Law means electric scooters are a non-starter on Irish roads

Minister for Transport has asked RSA to find out how e-scooters are regulated in Europe

Using an electric scooter is not permitted under existing road-traffic legislation.

Anyone caught using one in public spaces could be fined, given penalty points or have their “vehicle” seized by gardaí, the Department of Transport has warned.

A department spokesman told The Irish Times that under the Road Traffic Act 1961, electric scooters are considered to be “mechanically propelled”.

He said anyone using a mechanically propelled vehicle in a public place must have insurance, road tax and a driving licence, and warned penalties could be imposed for not being in compliance with these requirements.

The legal requirement that users have full licences, tax and insurance creates a hurdle that would appear to be insurmountable as it is currently not possible to tax or insure e-scooters or electric skateboards. “They are not considered suitable for use in a public place,” the spokesman said.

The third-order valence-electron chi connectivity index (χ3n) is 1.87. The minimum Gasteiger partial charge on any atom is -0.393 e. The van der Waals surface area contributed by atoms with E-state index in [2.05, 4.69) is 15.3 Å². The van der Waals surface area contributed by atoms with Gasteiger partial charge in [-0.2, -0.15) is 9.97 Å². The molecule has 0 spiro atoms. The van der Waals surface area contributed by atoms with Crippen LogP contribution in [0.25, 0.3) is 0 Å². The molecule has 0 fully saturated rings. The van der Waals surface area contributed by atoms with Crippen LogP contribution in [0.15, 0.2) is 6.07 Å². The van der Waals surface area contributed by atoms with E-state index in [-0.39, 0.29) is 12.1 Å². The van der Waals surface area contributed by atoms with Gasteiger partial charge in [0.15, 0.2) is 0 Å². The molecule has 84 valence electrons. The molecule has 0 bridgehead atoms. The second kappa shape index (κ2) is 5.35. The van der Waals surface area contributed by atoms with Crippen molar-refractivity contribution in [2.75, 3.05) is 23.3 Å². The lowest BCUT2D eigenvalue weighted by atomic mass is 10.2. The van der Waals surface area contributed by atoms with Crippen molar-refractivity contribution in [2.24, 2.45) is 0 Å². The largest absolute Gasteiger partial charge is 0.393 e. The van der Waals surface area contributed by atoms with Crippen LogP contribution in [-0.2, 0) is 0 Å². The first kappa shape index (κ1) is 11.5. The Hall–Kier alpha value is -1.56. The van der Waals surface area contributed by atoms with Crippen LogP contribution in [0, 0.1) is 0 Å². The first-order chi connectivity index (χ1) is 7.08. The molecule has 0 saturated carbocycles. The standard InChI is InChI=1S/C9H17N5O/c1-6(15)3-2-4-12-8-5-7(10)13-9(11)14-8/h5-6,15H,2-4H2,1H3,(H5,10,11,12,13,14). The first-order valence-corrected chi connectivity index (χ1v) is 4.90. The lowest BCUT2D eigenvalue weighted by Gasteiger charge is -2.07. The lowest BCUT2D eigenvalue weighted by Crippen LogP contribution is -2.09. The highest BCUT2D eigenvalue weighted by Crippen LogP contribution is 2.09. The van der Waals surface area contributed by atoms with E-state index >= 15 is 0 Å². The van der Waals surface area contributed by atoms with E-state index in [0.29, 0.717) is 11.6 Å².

‘Road safety implications’

He said Minister for Transport Shane Ross has asked the Road Safety Authority (RSA) to research how e-scooters and other such vehicles are regulated in other countries, particularly other EU member states, "and is keen to understand the road safety implications of the use of such vehicles on public roads, especially when interacting with other vehicles".

Once that research has been completed, a decision will be taken on whether or not to amend existing legislation. “The department will need to be satisfied that permitting such vehicles on our roads will not give rise to safety concerns, both for the users themselves and for all other road users including cyclists, pedestrians and motorists,” the Department of Transport spokesman added.

AA spokesman Barry Aldworth called for "greater legislative clarity" and said that both electrically assisted bikes and e-scooters "have a potential to act as an additional mode of transport, particularly in urban areas".